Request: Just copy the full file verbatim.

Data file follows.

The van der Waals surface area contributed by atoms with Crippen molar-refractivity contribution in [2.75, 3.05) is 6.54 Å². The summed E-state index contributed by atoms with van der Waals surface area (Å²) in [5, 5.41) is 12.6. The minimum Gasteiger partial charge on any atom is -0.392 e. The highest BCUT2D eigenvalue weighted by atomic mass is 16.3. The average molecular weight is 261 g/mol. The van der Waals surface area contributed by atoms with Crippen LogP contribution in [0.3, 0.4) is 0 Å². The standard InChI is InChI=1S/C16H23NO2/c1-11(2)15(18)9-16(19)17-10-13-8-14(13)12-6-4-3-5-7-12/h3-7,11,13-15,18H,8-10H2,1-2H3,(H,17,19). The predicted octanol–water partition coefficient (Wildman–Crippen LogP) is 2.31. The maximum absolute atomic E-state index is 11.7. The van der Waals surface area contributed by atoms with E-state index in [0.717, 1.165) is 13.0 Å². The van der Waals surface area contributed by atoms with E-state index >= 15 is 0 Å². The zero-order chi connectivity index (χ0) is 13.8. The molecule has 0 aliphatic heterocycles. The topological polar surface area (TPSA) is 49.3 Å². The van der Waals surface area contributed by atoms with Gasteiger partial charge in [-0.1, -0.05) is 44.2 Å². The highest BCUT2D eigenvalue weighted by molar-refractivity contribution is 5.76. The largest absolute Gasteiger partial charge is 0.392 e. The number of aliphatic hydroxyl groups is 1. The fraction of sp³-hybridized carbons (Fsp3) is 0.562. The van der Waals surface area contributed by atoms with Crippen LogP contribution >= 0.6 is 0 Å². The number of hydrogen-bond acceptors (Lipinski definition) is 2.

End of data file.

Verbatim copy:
The van der Waals surface area contributed by atoms with Crippen molar-refractivity contribution in [2.75, 3.05) is 6.54 Å². The summed E-state index contributed by atoms with van der Waals surface area (Å²) in [5, 5.41) is 12.6. The minimum Gasteiger partial charge on any atom is -0.392 e. The highest BCUT2D eigenvalue weighted by atomic mass is 16.3. The average molecular weight is 261 g/mol. The van der Waals surface area contributed by atoms with Crippen LogP contribution in [0.3, 0.4) is 0 Å². The standard InChI is InChI=1S/C16H23NO2/c1-11(2)15(18)9-16(19)17-10-13-8-14(13)12-6-4-3-5-7-12/h3-7,11,13-15,18H,8-10H2,1-2H3,(H,17,19). The predicted octanol–water partition coefficient (Wildman–Crippen LogP) is 2.31. The maximum absolute atomic E-state index is 11.7. The van der Waals surface area contributed by atoms with E-state index in [0.717, 1.165) is 13.0 Å². The van der Waals surface area contributed by atoms with E-state index >= 15 is 0 Å². The zero-order chi connectivity index (χ0) is 13.8. The molecule has 0 aliphatic heterocycles. The topological polar surface area (TPSA) is 49.3 Å². The van der Waals surface area contributed by atoms with Gasteiger partial charge in [-0.1, -0.05) is 44.2 Å². The highest BCUT2D eigenvalue weighted by molar-refractivity contribution is 5.76. The largest absolute Gasteiger partial charge is 0.392 e. The number of aliphatic hydroxyl groups is 1. The fraction of sp³-hybridized carbons (Fsp3) is 0.562. The van der Waals surface area contributed by atoms with Crippen LogP contribution >= 0.6 is 0 Å². The number of hydrogen-bond acceptors (Lipinski definition) is 2.